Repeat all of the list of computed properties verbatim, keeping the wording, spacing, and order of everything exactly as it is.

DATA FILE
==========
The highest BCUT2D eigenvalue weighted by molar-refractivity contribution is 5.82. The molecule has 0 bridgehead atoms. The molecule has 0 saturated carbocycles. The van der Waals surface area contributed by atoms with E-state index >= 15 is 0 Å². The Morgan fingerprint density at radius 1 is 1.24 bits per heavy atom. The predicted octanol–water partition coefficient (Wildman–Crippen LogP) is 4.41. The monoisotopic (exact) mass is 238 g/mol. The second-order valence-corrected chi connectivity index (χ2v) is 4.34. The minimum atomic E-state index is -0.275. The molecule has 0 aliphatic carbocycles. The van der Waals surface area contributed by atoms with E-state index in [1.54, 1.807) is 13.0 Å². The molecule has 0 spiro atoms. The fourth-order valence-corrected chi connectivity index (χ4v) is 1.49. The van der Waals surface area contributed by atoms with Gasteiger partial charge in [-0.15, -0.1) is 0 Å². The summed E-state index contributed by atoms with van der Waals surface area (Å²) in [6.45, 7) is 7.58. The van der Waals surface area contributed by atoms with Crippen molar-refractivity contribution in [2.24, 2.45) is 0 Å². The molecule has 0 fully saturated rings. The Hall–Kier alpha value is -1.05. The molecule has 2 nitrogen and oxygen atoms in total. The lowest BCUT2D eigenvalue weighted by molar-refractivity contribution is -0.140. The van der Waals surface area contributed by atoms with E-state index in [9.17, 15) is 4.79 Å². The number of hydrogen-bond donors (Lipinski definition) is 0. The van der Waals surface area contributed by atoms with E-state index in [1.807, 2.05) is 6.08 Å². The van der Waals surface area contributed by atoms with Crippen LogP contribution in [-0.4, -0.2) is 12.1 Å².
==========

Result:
The highest BCUT2D eigenvalue weighted by molar-refractivity contribution is 5.82. The molecule has 0 bridgehead atoms. The molecule has 0 saturated carbocycles. The van der Waals surface area contributed by atoms with E-state index >= 15 is 0 Å². The Morgan fingerprint density at radius 1 is 1.24 bits per heavy atom. The predicted octanol–water partition coefficient (Wildman–Crippen LogP) is 4.41. The monoisotopic (exact) mass is 238 g/mol. The second-order valence-corrected chi connectivity index (χ2v) is 4.34. The minimum atomic E-state index is -0.275. The molecule has 0 aliphatic carbocycles. The van der Waals surface area contributed by atoms with E-state index in [1.54, 1.807) is 13.0 Å². The molecule has 0 spiro atoms. The fourth-order valence-corrected chi connectivity index (χ4v) is 1.49. The van der Waals surface area contributed by atoms with Gasteiger partial charge in [-0.15, -0.1) is 0 Å². The summed E-state index contributed by atoms with van der Waals surface area (Å²) in [6.45, 7) is 7.58. The van der Waals surface area contributed by atoms with Crippen molar-refractivity contribution in [2.24, 2.45) is 0 Å². The molecule has 0 fully saturated rings. The Hall–Kier alpha value is -1.05. The molecule has 2 nitrogen and oxygen atoms in total. The lowest BCUT2D eigenvalue weighted by molar-refractivity contribution is -0.140. The van der Waals surface area contributed by atoms with E-state index in [9.17, 15) is 4.79 Å². The number of hydrogen-bond donors (Lipinski definition) is 0. The van der Waals surface area contributed by atoms with E-state index in [1.807, 2.05) is 6.08 Å². The van der Waals surface area contributed by atoms with Crippen LogP contribution in [-0.4, -0.2) is 12.1 Å².